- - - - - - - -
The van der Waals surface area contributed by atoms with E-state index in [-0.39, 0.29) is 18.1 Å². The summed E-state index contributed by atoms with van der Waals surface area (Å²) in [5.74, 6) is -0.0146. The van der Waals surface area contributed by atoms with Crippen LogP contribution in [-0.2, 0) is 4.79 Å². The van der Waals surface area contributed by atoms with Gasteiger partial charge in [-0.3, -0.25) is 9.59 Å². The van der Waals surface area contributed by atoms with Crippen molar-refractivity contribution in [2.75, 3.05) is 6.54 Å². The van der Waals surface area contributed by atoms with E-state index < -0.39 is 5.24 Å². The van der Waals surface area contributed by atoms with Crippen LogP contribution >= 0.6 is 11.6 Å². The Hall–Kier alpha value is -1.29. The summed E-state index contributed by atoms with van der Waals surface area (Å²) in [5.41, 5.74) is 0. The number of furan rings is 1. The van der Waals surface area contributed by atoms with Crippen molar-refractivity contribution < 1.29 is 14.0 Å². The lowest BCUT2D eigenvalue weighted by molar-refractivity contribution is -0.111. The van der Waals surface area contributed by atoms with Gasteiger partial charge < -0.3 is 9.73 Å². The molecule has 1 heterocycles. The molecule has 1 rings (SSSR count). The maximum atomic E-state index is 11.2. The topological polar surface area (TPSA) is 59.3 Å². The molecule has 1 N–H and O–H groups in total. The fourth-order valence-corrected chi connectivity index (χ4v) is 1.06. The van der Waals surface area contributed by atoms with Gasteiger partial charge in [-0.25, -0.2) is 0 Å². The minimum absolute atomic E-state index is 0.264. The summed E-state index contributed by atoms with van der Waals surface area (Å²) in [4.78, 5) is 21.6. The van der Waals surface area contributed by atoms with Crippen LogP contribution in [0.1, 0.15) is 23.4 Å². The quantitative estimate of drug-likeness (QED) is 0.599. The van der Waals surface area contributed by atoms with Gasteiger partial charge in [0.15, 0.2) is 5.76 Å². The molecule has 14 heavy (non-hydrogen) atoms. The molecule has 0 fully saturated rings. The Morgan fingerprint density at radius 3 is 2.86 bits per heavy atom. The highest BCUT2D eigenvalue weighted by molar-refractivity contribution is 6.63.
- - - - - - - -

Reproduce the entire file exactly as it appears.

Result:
The van der Waals surface area contributed by atoms with E-state index in [-0.39, 0.29) is 18.1 Å². The summed E-state index contributed by atoms with van der Waals surface area (Å²) in [5.74, 6) is -0.0146. The van der Waals surface area contributed by atoms with Crippen LogP contribution in [-0.2, 0) is 4.79 Å². The van der Waals surface area contributed by atoms with Gasteiger partial charge in [-0.3, -0.25) is 9.59 Å². The van der Waals surface area contributed by atoms with Crippen molar-refractivity contribution in [2.75, 3.05) is 6.54 Å². The van der Waals surface area contributed by atoms with E-state index < -0.39 is 5.24 Å². The van der Waals surface area contributed by atoms with Crippen LogP contribution >= 0.6 is 11.6 Å². The Hall–Kier alpha value is -1.29. The summed E-state index contributed by atoms with van der Waals surface area (Å²) in [5.41, 5.74) is 0. The number of furan rings is 1. The van der Waals surface area contributed by atoms with Crippen molar-refractivity contribution < 1.29 is 14.0 Å². The lowest BCUT2D eigenvalue weighted by molar-refractivity contribution is -0.111. The van der Waals surface area contributed by atoms with Gasteiger partial charge < -0.3 is 9.73 Å². The molecule has 1 heterocycles. The molecule has 1 rings (SSSR count). The maximum atomic E-state index is 11.2. The topological polar surface area (TPSA) is 59.3 Å². The molecule has 1 N–H and O–H groups in total. The fourth-order valence-corrected chi connectivity index (χ4v) is 1.06. The van der Waals surface area contributed by atoms with Gasteiger partial charge in [-0.25, -0.2) is 0 Å². The minimum absolute atomic E-state index is 0.264. The summed E-state index contributed by atoms with van der Waals surface area (Å²) in [4.78, 5) is 21.6. The van der Waals surface area contributed by atoms with Crippen LogP contribution in [0.1, 0.15) is 23.4 Å². The quantitative estimate of drug-likeness (QED) is 0.599. The van der Waals surface area contributed by atoms with Gasteiger partial charge in [0.15, 0.2) is 5.76 Å². The molecule has 14 heavy (non-hydrogen) atoms. The molecule has 0 fully saturated rings. The Morgan fingerprint density at radius 3 is 2.86 bits per heavy atom. The highest BCUT2D eigenvalue weighted by molar-refractivity contribution is 6.63.